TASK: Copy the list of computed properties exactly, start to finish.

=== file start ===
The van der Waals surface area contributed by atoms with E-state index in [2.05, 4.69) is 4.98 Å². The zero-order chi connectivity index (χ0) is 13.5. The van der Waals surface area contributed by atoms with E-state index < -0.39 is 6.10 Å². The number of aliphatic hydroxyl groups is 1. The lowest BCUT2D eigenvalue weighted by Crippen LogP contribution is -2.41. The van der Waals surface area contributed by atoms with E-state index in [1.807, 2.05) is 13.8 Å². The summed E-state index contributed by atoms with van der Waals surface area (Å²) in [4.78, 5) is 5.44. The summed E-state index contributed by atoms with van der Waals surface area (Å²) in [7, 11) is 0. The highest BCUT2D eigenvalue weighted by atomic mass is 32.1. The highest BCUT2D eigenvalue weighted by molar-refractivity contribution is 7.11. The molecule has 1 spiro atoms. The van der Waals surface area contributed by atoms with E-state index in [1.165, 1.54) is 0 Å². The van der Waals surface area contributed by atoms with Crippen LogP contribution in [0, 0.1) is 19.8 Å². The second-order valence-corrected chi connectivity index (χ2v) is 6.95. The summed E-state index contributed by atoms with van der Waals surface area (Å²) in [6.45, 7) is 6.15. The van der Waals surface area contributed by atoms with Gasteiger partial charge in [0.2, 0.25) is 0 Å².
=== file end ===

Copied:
The van der Waals surface area contributed by atoms with E-state index in [2.05, 4.69) is 4.98 Å². The zero-order chi connectivity index (χ0) is 13.5. The van der Waals surface area contributed by atoms with E-state index < -0.39 is 6.10 Å². The number of aliphatic hydroxyl groups is 1. The lowest BCUT2D eigenvalue weighted by Crippen LogP contribution is -2.41. The van der Waals surface area contributed by atoms with E-state index in [1.807, 2.05) is 13.8 Å². The summed E-state index contributed by atoms with van der Waals surface area (Å²) in [4.78, 5) is 5.44. The summed E-state index contributed by atoms with van der Waals surface area (Å²) in [7, 11) is 0. The highest BCUT2D eigenvalue weighted by atomic mass is 32.1. The highest BCUT2D eigenvalue weighted by molar-refractivity contribution is 7.11. The molecule has 1 spiro atoms. The van der Waals surface area contributed by atoms with E-state index in [1.165, 1.54) is 0 Å². The van der Waals surface area contributed by atoms with Crippen LogP contribution in [0, 0.1) is 19.8 Å². The second-order valence-corrected chi connectivity index (χ2v) is 6.95. The summed E-state index contributed by atoms with van der Waals surface area (Å²) in [6.45, 7) is 6.15. The van der Waals surface area contributed by atoms with Gasteiger partial charge in [0.2, 0.25) is 0 Å².